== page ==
Advanced manufacturing – It’s much cooler than it sounds!
The phrase ‘advanced manufacturing’ is probably not one many of us are too familiar with. But this is nothing to be embarrassed about. Whenever people say the word ‘manufacturing’ our minds always drift towards factories and the production of goods. To some extent, this is still true, only with advanced manufacturing, it’s a bit more techy!
Put simply, advanced manufacturing is using state of the art and futuristic technology to improve products and processes. Still doesn’t sound cool? Well here are a couple of things advanced manufacturing is involved in:
High performance computing – The technology behind airplane simulators and supercomputers.
This area of AM has long helped to solve some of the biggest problems in science and engineering. For example, did you know supercomputers are helping to fight cancer?
Researchers at the University of South Wales are using mathematical modelling and computer simulation, made possible by supercomputing technology, to gain a vital understanding into the biological processes behind cancerous cells.
Dr. Tatiana Tatarinova, who is leading the study says, “Computational biology has the potential to become one of the most important areas of scientific research in the twenty-first century.”
Advanced robotics – Robot to clean your room, they already exist. Robots to do your homework? Wouldn’t that be great…?
Robots are already more widespread than most of us assume or are aware of. However due to fictional portrayals of robots being more human-like (think C-3PO from Star Wars) many of us don’t recognise them in their more industrial form.
At present, advanced robotics is quite widespread in more industrial settings (food processing and packaging for example). However, robots are also already playing an important role in daily life in some professions. For example, drones are playing a starring role in film and TV production, whilst Amazon and Domino’s Pizza are looking at using drones as a more efficient, alternate delivery method.
According to experts, it is estimated that advanced robotics can benefit the global economy by up to $4.5 trillion annually by 2025.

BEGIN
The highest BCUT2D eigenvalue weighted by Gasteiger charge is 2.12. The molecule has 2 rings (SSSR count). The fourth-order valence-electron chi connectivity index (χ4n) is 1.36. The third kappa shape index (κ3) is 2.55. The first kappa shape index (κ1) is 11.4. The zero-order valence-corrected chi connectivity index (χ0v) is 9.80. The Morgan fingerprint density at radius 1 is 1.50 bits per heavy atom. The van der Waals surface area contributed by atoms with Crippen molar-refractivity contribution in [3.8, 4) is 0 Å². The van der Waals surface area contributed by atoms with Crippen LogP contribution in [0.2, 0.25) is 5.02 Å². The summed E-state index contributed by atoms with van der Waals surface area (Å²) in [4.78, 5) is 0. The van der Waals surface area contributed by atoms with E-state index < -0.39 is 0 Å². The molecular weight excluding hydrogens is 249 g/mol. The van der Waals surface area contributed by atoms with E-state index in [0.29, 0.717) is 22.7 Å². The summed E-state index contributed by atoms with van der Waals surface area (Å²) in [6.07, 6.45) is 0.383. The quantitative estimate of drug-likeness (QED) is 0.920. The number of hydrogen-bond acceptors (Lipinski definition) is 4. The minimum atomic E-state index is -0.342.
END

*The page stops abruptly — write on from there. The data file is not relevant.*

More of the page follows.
Computer technologies – Such as CAD (or Computer Aided Design), which is used to create video games
The uses for computer aided design, and other computer technologies extend further than just video game creation. Arguably, much of today’s world wouldn’t exist without the help of CAD. Pretty much all products, equipment and buildings we associate with on a daily basis are a result of some sort of computer aided design.
For example, architects use 2D CAD to develop overhead floorplans and outdoor landscapes for buildings, whilst 3D CAD plays a pivotal role in the creation of animated films, product design and civil engineering.
Did we mention you can get a degree in video game design?
Automation – Heard about those self-driving cars Google have in California?
It is predicted that by 2020, ten million self-driving cars will already be on the road globally – but these things don’t make themselves. Current technology allows cars to park themselves, and Google, Volvo and a number of other carmakers are making positive strides toward turning the dream into a working reality.
However, the government argues that these vehicles are a long way off being safe enough to be present on our roads. Could you be the person to provide the technology to dispel this argument?
So, what does this all mean?
The previous points highlight a couple of important factors:
1. Advanced manufacturing isn’t a narrow subject area or profession
The opportunities which choosing to go down this path can present are almost endless and will undoubtedly grow further in future.
2. Engineering and AM jobs do not fit their perceived stereotypes – they exceed them
The variety of roles available shows that jobs in this sector are much more than just wearing overalls and getting greasy.
Why should I get into this industry?
If the points above didn’t do enough to convince you, then maybe some facts and figures will. According to data from Engineering UK, the UK will need just under 90,000 engineering graduates a year, every year for the next six years – however only 46,000 are being produced annually! Evidently, there is a need that needs fulfilling, so there’s no better time to get involved!
How can I get into AM and engineering?
In the first few years of secondary school it’s not uncommon to have no clear idea what you want to do further down the line, in terms of the immediate future (GCSE subjects) and the distant future (university degrees, jobs etc). The first steps on the pathway to a successful career in advanced manufacturing are much closer than they may appear. Choosing the right GCSE’s is a major key.
To be properly qualified from the start it is important to focus on choosing and doing well in STEM subjects. These include, Maths, Computer Science, Science and Engineering. In the past few years there has been a noted surge in the popularity of these subjects amongst young people, especially girls.
So, need we say more?